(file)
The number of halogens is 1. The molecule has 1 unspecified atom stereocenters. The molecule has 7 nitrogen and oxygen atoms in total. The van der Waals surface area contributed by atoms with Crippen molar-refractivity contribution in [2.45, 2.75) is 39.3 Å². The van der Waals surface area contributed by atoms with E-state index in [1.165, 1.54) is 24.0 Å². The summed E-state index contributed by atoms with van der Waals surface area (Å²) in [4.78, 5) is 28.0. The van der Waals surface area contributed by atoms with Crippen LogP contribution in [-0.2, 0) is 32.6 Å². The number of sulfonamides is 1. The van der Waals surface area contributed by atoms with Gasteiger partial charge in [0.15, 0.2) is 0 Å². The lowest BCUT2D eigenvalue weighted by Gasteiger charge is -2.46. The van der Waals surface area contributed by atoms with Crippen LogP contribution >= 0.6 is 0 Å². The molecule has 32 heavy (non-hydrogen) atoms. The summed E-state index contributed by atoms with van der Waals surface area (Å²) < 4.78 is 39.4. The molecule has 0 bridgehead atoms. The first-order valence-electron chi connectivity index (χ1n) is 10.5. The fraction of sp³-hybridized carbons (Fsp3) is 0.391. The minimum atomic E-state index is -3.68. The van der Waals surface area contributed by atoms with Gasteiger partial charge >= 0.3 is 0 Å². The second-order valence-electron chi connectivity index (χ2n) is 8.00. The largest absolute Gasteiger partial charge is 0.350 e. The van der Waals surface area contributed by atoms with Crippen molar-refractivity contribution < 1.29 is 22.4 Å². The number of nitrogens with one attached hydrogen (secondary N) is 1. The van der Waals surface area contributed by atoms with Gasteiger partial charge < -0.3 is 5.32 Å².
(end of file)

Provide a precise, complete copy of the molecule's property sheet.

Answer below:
The number of halogens is 1. The molecule has 1 unspecified atom stereocenters. The molecule has 7 nitrogen and oxygen atoms in total. The van der Waals surface area contributed by atoms with Crippen molar-refractivity contribution in [2.45, 2.75) is 39.3 Å². The van der Waals surface area contributed by atoms with E-state index in [1.165, 1.54) is 24.0 Å². The summed E-state index contributed by atoms with van der Waals surface area (Å²) in [4.78, 5) is 28.0. The van der Waals surface area contributed by atoms with Crippen LogP contribution in [-0.2, 0) is 32.6 Å². The number of sulfonamides is 1. The van der Waals surface area contributed by atoms with Gasteiger partial charge in [0.15, 0.2) is 0 Å². The lowest BCUT2D eigenvalue weighted by Gasteiger charge is -2.46. The van der Waals surface area contributed by atoms with Crippen LogP contribution >= 0.6 is 0 Å². The molecule has 32 heavy (non-hydrogen) atoms. The summed E-state index contributed by atoms with van der Waals surface area (Å²) < 4.78 is 39.4. The molecule has 0 bridgehead atoms. The first-order valence-electron chi connectivity index (χ1n) is 10.5. The fraction of sp³-hybridized carbons (Fsp3) is 0.391. The minimum atomic E-state index is -3.68. The van der Waals surface area contributed by atoms with Gasteiger partial charge >= 0.3 is 0 Å². The second-order valence-electron chi connectivity index (χ2n) is 8.00. The largest absolute Gasteiger partial charge is 0.350 e. The van der Waals surface area contributed by atoms with Crippen molar-refractivity contribution < 1.29 is 22.4 Å². The number of nitrogens with one attached hydrogen (secondary N) is 1. The van der Waals surface area contributed by atoms with Gasteiger partial charge < -0.3 is 5.32 Å².